“Tick, Tick…BOOM!” is an unflinching look at the lives of struggling artists


Stephani Bradley

Tick, Tick… BOOM! is a musical that embraces the idea of doing something new in an unorthodox, but very welcoming way.

Jonathan Larson, best known as the composer of the 90’s hit musical “Rent,” changed the face of musical theater as we know it. When “Rent” burst onto the scene, it shook the world with its frank depictions of LGBTQ+ characters, people who lived with Human Immunodeficiency Virus (HIV) and life in the artistic community of New York City.

However, what very few people know is that Jonathan Larson also wrote a musical called “tick… tick… BOOM!” Inspired by his life as a struggling writer, the musical chronicled his trials, errors and misadventures in attempting to get his musical, “Superbia,” produced.

This attracted “Hamilton” creator Lin-Manuel Miranda towards potentially adapting “tick… tick… BOOM!” for the screen. After all, he did star as Jon (played on film by Andrew Garfield) in the Encores Off-Center production in 2014.

In an interview with Deadline, Miranda stated that seeing the original Off-Broadway production was the proverbial wake-up call for him. He, like Larson, felt slightly bitter that his friends were growing up and achieving the trappings of material success while he struggled to get his piece in front of the right eyes.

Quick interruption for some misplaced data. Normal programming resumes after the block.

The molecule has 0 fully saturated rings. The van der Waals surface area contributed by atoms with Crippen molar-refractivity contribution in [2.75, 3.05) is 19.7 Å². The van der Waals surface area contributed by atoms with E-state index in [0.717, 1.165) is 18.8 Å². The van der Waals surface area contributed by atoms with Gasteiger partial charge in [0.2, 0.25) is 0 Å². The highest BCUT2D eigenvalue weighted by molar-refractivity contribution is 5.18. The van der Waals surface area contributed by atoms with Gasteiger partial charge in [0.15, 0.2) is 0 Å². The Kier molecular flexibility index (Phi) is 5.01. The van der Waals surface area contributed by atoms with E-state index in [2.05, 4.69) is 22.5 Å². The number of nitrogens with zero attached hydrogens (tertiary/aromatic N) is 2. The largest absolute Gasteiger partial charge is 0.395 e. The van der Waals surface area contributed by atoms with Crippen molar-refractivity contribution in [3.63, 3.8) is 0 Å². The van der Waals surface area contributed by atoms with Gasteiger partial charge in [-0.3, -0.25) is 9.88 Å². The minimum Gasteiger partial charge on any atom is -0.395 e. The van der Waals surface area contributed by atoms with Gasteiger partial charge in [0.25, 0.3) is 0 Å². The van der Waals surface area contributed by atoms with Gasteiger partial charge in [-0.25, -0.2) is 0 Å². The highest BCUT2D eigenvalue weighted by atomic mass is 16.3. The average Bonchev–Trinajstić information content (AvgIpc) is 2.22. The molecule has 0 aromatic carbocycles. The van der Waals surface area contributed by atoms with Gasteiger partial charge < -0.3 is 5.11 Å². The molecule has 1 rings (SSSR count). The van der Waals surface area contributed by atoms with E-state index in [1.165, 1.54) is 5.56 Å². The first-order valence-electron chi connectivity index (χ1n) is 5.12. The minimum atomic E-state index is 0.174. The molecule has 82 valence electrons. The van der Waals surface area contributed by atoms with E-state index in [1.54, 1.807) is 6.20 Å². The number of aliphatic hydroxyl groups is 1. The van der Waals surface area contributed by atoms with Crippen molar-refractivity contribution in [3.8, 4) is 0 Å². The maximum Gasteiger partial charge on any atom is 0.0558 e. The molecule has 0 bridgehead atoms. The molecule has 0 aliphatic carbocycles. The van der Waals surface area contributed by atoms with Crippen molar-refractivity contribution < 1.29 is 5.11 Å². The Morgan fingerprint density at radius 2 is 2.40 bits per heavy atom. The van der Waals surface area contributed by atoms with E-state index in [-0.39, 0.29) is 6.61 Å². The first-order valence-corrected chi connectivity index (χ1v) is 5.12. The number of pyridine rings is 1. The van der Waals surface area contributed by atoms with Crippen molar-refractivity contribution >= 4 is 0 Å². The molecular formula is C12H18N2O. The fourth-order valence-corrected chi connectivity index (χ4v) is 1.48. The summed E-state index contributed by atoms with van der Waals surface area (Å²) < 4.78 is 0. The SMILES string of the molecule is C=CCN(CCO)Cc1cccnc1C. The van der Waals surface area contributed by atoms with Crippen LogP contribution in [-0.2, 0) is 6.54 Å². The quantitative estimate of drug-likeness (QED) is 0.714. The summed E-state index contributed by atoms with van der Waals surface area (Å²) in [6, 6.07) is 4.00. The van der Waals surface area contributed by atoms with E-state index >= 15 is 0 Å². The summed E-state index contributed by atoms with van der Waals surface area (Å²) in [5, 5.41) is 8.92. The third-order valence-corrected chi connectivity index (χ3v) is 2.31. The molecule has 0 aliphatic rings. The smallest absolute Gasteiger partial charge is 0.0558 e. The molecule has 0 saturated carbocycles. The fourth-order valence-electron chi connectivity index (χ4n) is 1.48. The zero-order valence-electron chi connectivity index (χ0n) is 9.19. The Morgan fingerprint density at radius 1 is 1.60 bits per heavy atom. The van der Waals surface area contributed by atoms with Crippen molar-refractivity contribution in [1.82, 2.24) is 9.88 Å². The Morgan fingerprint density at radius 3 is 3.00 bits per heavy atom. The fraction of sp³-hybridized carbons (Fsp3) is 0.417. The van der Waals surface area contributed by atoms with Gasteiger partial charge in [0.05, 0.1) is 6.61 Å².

It was this sentiment of “risk, fail, risk again” (and Stephen Sondheim’s blessing) that led Miranda to bring “tick… tick… BOOM!” to the screen. The film features outstanding performances by Andrew Garfield as Jon, Joshua Henry as Roger, and Vanessa Hudgens as Karessa.

As a fan of musical theater, I enjoyed this look into Jonathan Larson’s life before the success “Rent” gave him. I also appreciated the overall respect for Larson’s story, and Miranda made it abundantly clear that he was not attempting to make a profit off Larson’s legacy.

The film is great in that it shows the gritty realities of being a working actor or writer. For every yes, there are ten nos, as the saying goes. Therefore, it behooved Larson and others like him to develop a thick skin and find joy in the small things, as demonstrated in the rousing ensemble number “Boho Days.”

Overall, I thoroughly enjoyed the film and would recommend it to fans of musical theater.